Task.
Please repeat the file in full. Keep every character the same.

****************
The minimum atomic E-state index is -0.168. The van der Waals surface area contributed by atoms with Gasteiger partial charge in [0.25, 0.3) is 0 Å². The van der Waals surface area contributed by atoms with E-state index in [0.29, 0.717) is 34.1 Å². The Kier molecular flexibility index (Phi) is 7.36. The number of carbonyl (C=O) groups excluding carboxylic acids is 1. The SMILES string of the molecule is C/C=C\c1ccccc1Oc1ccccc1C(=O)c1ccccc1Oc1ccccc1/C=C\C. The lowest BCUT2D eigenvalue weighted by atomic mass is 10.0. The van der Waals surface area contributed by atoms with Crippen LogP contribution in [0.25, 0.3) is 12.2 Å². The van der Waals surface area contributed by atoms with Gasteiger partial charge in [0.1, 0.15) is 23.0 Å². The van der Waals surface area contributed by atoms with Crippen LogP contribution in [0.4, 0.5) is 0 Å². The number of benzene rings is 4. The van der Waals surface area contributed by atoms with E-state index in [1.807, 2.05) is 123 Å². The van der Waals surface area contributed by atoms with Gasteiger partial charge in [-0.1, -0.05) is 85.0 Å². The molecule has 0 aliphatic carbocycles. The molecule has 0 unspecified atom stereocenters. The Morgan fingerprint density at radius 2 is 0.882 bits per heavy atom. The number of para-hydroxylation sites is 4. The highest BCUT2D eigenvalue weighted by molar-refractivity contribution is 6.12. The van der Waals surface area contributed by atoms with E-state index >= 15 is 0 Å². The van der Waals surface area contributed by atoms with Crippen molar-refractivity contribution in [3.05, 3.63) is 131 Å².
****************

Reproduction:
The minimum atomic E-state index is -0.168. The van der Waals surface area contributed by atoms with Gasteiger partial charge in [0.25, 0.3) is 0 Å². The van der Waals surface area contributed by atoms with E-state index in [0.29, 0.717) is 34.1 Å². The Kier molecular flexibility index (Phi) is 7.36. The number of carbonyl (C=O) groups excluding carboxylic acids is 1. The SMILES string of the molecule is C/C=C\c1ccccc1Oc1ccccc1C(=O)c1ccccc1Oc1ccccc1/C=C\C. The lowest BCUT2D eigenvalue weighted by atomic mass is 10.0. The van der Waals surface area contributed by atoms with Crippen LogP contribution in [0.25, 0.3) is 12.2 Å². The van der Waals surface area contributed by atoms with Gasteiger partial charge in [0.1, 0.15) is 23.0 Å². The van der Waals surface area contributed by atoms with Crippen LogP contribution in [0.4, 0.5) is 0 Å². The number of benzene rings is 4. The van der Waals surface area contributed by atoms with E-state index in [1.807, 2.05) is 123 Å². The van der Waals surface area contributed by atoms with Gasteiger partial charge in [-0.1, -0.05) is 85.0 Å². The molecule has 0 aliphatic carbocycles. The molecule has 0 unspecified atom stereocenters. The Morgan fingerprint density at radius 2 is 0.882 bits per heavy atom. The number of para-hydroxylation sites is 4. The highest BCUT2D eigenvalue weighted by molar-refractivity contribution is 6.12. The van der Waals surface area contributed by atoms with E-state index >= 15 is 0 Å². The van der Waals surface area contributed by atoms with Crippen molar-refractivity contribution in [3.05, 3.63) is 131 Å².